Dean Weingarten has been a peace officer, a military officer, was on the University of Wisconsin Pistol Team for four years, and was first certified to teach firearms safety in 1973. He taught the Arizona concealed carry course for fifteen years until the goal of Constitutional Carry was attained. He has degrees in meteorology and mining engineering, and retired from the Department of Defense after a 30 year career in Army Research, Development, Testing, and Evaluation.

Dean Weingarten

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APG member
APG member
4 months ago

Ruger Super Redhawk 58oz, S&W Model 460 78 oz, Cobray M-10 6.26 Lbs. Modern American infantry carry “SBRs” by ATF definitions. Ignorant politicians will be bamboozled by their “technical specifications” and walk the line back further. That we suffer SBR restrictions in spite of 2A is BEYOND INSANE. Anyone in possession of a Thompson: Contender/Encore? In seconds it can go any way you want, defies classification, kinda transgender….

Last edited 4 months ago by APG member
MarkE
MarkE
4 months ago

IF the $200 tax stamp makes it an SBR, is that the end to it? Is the NFA paperwork “instant approval” for current owners without the months-long AFT delays for real SBRs and suppressors? Does it remove the “fired from shoulder” question? Can you now add a collapsible or hinge stock? Does that mean vertical hand grips can be added to it? In other words, does the “SBR” determination for the pistol make it the same, for practice and purpose, as my Daniel Defense MK18 SBR? Would the SBR designation kick in the NFA laws for disposal (sale, gifting, pawning,… Read more »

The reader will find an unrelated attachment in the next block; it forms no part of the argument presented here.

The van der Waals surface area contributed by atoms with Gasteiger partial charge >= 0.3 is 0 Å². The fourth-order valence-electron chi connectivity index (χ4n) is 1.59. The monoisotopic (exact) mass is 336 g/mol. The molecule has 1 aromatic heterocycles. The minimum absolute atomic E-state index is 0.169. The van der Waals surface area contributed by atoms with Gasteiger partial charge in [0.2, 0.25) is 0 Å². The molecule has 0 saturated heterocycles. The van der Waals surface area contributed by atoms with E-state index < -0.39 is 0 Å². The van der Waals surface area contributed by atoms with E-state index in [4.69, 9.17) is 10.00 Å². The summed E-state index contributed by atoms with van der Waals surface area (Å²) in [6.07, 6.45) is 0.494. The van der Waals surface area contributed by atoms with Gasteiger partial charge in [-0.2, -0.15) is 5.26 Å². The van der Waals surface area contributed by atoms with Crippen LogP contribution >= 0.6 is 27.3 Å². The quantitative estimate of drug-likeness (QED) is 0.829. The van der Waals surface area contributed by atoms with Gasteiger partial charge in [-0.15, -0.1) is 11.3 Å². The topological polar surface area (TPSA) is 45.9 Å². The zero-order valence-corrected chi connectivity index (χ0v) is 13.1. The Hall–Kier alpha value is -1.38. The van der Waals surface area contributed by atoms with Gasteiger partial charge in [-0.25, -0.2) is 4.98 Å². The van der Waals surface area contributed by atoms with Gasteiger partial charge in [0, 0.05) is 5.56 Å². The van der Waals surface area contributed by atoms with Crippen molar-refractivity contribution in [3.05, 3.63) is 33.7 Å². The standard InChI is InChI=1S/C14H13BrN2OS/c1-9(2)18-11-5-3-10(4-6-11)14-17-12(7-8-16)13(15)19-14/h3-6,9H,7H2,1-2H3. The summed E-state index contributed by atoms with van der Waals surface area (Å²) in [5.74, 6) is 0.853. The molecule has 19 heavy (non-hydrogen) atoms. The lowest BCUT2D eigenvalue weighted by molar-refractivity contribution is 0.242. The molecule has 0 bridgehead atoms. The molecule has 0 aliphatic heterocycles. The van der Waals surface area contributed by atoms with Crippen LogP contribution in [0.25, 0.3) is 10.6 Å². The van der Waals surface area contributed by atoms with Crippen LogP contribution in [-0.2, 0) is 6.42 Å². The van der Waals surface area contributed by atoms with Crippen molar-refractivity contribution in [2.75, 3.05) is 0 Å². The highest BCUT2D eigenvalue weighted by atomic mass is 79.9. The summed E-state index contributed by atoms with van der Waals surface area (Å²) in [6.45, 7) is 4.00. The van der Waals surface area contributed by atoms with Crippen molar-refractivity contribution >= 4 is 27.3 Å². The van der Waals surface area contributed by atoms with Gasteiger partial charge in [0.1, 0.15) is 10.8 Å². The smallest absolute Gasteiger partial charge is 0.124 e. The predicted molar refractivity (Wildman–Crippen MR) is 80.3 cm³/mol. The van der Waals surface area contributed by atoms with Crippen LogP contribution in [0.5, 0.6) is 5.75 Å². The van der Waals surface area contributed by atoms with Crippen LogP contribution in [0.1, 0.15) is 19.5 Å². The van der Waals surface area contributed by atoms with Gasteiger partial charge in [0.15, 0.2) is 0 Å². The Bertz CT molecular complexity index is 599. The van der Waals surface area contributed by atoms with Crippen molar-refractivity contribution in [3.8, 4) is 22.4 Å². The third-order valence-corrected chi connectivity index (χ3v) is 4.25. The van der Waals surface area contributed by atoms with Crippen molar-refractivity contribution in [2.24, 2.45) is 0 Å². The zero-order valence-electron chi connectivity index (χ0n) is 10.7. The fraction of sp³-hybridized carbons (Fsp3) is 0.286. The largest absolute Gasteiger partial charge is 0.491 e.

Finnky
Finnky
4 months ago
Reply to  MarkE

Yes and No. Don’t know about wait, I expect they will want you to turnover your firearm to a SOT-FFL to hold until ATF approval comes through. Overloaded as they have historically been, I cannot imagine they will take years to catch up with backlog – so far longer than current wait. If you are making an SBR and turn in form 1 (?) – can you acquire parts without approval or is it presumptive possession as it would be if you had not turned in the form? If that is OK – they may just say you can keep… Read more »

MarkE
MarkE
4 months ago
Reply to  Finnky

The questions abound, but they are critical to just what is happening here – nothing good can come of this, but the degree of bad is unknown. If you have to turn in your pistol and wait for AFT approval as an SBR, then you know the outcome of that scam – this is thinly veiled confiscation as you can bet the approvals will never come (but, eventually, a $200 Walmart gift card, as part of a compensatory mandatory “buyback”, will). Few individuals who don’t own NFA items understand the restrictions on those NFA items (registration/trusts, sale, gifting, travel, etc.)… Read more »

Mystic Wolf
Mystic Wolf
4 months ago

Well what do you expect from the satan worshipping DEMONcrats in this admin, they are going to do everything they can to take our weapons from us, even if they have to break the law to do it, they are going to use every underhanded thing they can twist to get what they want! A totally disarmed country just like Europe or Australia or any other disarmed country they can think of to try to prove a point. The DEMONcrats have always hated the level of freedoms we have, they have always lived communism and that way of life. In… Read more »